• China says progress made in latest border talks with India

    World News CTV News
    BEIJING -- China and India made progress in their latest talks on a long-running border dispute that turned deadly last month, a Chinese spokesperson said Wednesday. Top commanders from the two sides held their fourth round of talks on Tuesday, a month after the deadly clash between their soldiers in the Galwan Valley, where India is building a strategic road connecting the region to an airstrip close to China. Source
  • Maine to use ranked voting for president after repeal fails

    World News CTV News
    AUGUSTA, MAINE -- Maine voters are poised to become the first group of voters in U.S. history to be able to use a ranked style of voting for president, following a ruling by the secretary of state Wednesday. Source
  • Ex-officer in Hawaii sentenced for making man lick urinal

    World News CTV News
    HONOLULU -- A U.S. judge sentenced a former Honolulu police officer Wednesday to four years in prison for forcing a homeless man to lick a public urinal, telling him to imagine someone doing that to his two young daughters. Source
  • U.S. sanctions companies linked to businessman close to Putin

    World News CBC News
    The Trump administration has imposed sanctions on companies connected to a Russian businessman who is close to Russian President Vladimir Putin and suspected of helping finance the covert social media campaign aimed at American voters ahead of the 2016 presidential election. Source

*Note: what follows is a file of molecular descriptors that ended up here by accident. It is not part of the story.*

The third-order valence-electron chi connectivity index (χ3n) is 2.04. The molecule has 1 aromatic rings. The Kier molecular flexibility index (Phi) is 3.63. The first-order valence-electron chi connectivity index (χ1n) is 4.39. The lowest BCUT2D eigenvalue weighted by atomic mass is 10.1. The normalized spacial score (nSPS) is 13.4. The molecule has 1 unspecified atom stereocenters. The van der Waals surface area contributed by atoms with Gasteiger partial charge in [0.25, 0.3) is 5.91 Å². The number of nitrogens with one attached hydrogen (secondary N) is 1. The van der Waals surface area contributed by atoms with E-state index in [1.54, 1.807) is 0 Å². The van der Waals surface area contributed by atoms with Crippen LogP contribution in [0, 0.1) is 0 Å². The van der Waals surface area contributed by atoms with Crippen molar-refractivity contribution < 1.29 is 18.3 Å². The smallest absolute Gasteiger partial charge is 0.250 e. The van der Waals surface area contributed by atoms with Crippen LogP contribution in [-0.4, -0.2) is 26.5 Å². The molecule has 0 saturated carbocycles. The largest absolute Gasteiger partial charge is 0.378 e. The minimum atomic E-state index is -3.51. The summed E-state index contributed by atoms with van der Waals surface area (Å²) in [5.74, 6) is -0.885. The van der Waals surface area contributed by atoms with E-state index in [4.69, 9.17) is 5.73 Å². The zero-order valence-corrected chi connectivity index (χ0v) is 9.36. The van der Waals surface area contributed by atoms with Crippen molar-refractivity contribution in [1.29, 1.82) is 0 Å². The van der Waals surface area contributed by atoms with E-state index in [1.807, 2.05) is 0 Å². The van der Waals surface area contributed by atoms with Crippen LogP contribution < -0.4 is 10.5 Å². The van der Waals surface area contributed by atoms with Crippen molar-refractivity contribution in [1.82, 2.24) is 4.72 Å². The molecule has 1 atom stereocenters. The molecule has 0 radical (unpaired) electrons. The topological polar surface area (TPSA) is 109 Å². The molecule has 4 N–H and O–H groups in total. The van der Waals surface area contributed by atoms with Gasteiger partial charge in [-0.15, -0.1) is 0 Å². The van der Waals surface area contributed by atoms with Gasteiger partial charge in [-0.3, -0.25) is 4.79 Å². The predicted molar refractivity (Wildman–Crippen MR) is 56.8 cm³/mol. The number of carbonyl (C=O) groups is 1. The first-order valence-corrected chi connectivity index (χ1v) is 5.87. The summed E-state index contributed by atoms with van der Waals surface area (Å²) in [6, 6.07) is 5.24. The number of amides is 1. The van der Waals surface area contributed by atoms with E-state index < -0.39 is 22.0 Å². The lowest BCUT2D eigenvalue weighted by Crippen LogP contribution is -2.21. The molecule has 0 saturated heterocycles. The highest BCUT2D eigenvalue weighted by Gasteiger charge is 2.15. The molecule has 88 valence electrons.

• Megan Thee Stallion says she 'suffered gunshot wounds' and police drove her to hospital

    World News CBC News
    Rapper Megan Thee Stallion said Wednesday that she was shot multiple times on Sunday but expects to fully recover. "I suffered gunshot wounds, as a result of a crime that was committed against me and done with the intention to physically harm me," the 25-year-old Texan, whose legal name is Megan Pete, wrote in an Instagram post, without saying who shot her or why. Source
  • No Tokyo Games likely means no Beijing either, IOC's Dick Pound says

    World News CBC News
    If the postponed Tokyo Olympics do not go ahead next year due to COVID-19 then the 2022 Beijing Winter Games will likely also fall victim to the pandemic, said long-time International Olympic Committee member Dick Pound. Source
  • Alberta health minister directs doctors' regulatory college to stop doctors from leaving practices en masse

    Canada News CBC News
    Alberta Health Minister Tyler Shandro has directed the College of Physicians and Surgeons of Alberta to change its standards of practice for physicians by July 20 in an attempt to stop the province's doctors from leaving their practices en masse due to an ongoing dispute over pay. Source
  • Bear attack in Riding Mountain National Park leaves one person with lacerations to face and back

    Canada News CTV News
    WINNIPEG -- Parks Canada says a person hiking in Riding Mountain National Park suffered lacerations to their face and back after having a surprise encounter with a young black bear. Parks Canada confirmed with CTV News that the incident happened on July 13, when an individual was attacked by the bear on the Moon Lake Trail. Source
  • 'I did think I was going to die': Hiker recovering after being attacked by a bear in Riding Mountain National Park

    Canada News CTV News
    WINNIPEG -- A Manitoba hiker says she thought she was going to die after being attacked by a young black bear in Riding Mountain National Park. Erin McKenzie is now recovering after the surprise encounter with the bear left her with a gash on her face and claw marks on her back. Source